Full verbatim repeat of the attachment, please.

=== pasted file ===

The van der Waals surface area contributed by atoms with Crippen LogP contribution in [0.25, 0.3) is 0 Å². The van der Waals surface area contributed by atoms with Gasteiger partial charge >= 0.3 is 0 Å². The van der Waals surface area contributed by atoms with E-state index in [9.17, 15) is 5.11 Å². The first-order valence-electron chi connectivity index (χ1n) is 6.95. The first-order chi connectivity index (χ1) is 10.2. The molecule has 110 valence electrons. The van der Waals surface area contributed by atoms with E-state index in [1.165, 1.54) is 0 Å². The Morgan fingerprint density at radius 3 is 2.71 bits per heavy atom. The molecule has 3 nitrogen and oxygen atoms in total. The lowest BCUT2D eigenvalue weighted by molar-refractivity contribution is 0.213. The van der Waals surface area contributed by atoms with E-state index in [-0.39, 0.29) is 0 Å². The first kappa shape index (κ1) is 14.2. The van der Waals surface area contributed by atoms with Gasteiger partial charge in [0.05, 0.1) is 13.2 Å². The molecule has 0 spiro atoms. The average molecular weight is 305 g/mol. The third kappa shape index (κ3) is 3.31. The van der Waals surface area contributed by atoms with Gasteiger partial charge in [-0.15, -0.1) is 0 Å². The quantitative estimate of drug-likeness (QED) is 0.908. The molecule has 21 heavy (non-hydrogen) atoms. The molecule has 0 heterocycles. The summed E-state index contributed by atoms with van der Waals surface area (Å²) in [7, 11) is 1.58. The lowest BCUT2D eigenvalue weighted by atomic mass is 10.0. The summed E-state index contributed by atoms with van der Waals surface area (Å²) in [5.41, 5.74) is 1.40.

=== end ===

The van der Waals surface area contributed by atoms with Crippen LogP contribution in [0.25, 0.3) is 0 Å². The van der Waals surface area contributed by atoms with Gasteiger partial charge >= 0.3 is 0 Å². The van der Waals surface area contributed by atoms with E-state index in [9.17, 15) is 5.11 Å². The first-order valence-electron chi connectivity index (χ1n) is 6.95. The first-order chi connectivity index (χ1) is 10.2. The molecule has 110 valence electrons. The van der Waals surface area contributed by atoms with E-state index in [1.165, 1.54) is 0 Å². The Morgan fingerprint density at radius 3 is 2.71 bits per heavy atom. The molecule has 3 nitrogen and oxygen atoms in total. The lowest BCUT2D eigenvalue weighted by molar-refractivity contribution is 0.213. The van der Waals surface area contributed by atoms with E-state index in [-0.39, 0.29) is 0 Å². The first kappa shape index (κ1) is 14.2. The van der Waals surface area contributed by atoms with Gasteiger partial charge in [0.05, 0.1) is 13.2 Å². The molecule has 0 spiro atoms. The average molecular weight is 305 g/mol. The third kappa shape index (κ3) is 3.31. The van der Waals surface area contributed by atoms with Gasteiger partial charge in [-0.15, -0.1) is 0 Å². The quantitative estimate of drug-likeness (QED) is 0.908. The molecule has 21 heavy (non-hydrogen) atoms. The molecule has 0 heterocycles. The summed E-state index contributed by atoms with van der Waals surface area (Å²) in [7, 11) is 1.58. The lowest BCUT2D eigenvalue weighted by atomic mass is 10.0. The summed E-state index contributed by atoms with van der Waals surface area (Å²) in [5.41, 5.74) is 1.40.